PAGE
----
D is for Destin, FL. I had no idea. Back in April, I attended the Sandestin Wine Festival and couldn't have been more impressed with both the festival and the area. I had the chance to spend time with friends from the trade, met some new great people, and I am still amazed at how pretty that stretch of the Gulf Coast is.
E is for eruption, as in Mt. Redoubt. I visited Alaska back in March for the first time to participate in our distributor's trade shows. I -- and many other sales reps -- saw more of Alaska than we'd planned. Because of the temperamental volcano, and its grounding (literally) effect on airplanes, our distributor had to charter a bus to take us from Anchorage to Fairbanks, roughly seven hours to the north. Oddly, I enjoyed every minute of it.
F is for Flour + Water in San Francisco. The hand made pasta, pizza, and salumi, all of which is done in house, is fantastic. This straight-forward, time-tested concept does not yet exist here in Paso.
G is for Gjelina on Abbot Kinney in Venice Beach, CA. Eat here. The food, across the (rather expansive) board, is fantastic and so are the wine list and overall feel of the place. I had many great meals here in '09, hung out with some great characters, and I will be returning soon.
H is for Hush in Laguna Beach, CA. I was fortunate enough to do a dinner with the talented staff from Hush back in November and it was a very memorable night. The weather was perfect, there were friendly, familiar faces in attendance, and the food and wine pairings were lovely. I still think about the bison medallions with huckleberry reduction.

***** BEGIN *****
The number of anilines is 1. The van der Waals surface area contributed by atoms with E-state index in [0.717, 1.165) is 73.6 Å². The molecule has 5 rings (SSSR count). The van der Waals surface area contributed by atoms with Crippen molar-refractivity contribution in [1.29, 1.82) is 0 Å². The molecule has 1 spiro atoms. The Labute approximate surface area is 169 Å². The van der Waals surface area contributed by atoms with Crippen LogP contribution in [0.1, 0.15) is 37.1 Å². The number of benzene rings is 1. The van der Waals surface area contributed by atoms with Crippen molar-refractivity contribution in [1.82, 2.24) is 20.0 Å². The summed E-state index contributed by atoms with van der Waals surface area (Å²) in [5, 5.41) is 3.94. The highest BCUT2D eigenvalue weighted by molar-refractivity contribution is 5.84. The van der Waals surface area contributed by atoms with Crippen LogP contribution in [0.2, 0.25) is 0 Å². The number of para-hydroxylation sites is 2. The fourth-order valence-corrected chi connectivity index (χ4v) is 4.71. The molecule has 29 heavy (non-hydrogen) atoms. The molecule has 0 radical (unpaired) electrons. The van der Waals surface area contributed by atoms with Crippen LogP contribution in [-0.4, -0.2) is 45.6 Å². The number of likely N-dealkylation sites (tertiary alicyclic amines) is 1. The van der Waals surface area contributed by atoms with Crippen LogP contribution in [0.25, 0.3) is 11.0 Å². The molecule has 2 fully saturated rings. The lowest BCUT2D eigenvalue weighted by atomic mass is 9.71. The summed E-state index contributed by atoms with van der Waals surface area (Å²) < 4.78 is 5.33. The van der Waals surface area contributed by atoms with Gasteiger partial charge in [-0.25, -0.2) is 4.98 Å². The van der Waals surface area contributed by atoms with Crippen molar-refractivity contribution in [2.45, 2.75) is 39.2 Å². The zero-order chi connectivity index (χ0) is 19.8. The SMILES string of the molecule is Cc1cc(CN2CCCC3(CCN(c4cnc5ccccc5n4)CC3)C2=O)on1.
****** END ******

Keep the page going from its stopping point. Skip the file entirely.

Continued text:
I is for Inn of the Anasazi in Santa Fe, NM. Every year Tablas Creek chooses to participate in the Santa Fe Wine & Chile Fiesta and I have been lucky to have represented us the last three years. This past festival, we partnered with the gifted culinary crew at the Inn of the Anasazi for an incredible meal. The dining room was festive and fun and the food and wine pairings were spot-on.
J is for John's in Boulder, CO. (File this one under met cool people) Some places I don't even get to eat at. Yet. I really enjoyed all the staff I met here when I called on the account; they were attentive and serious enough, but not full of themselves or claiming to be reinventing anything. The restaurant itself is kind of tucked away, has a great reputation to go along with its non-pretentious feel and I can't wait to get back to eat, drink, and say hello.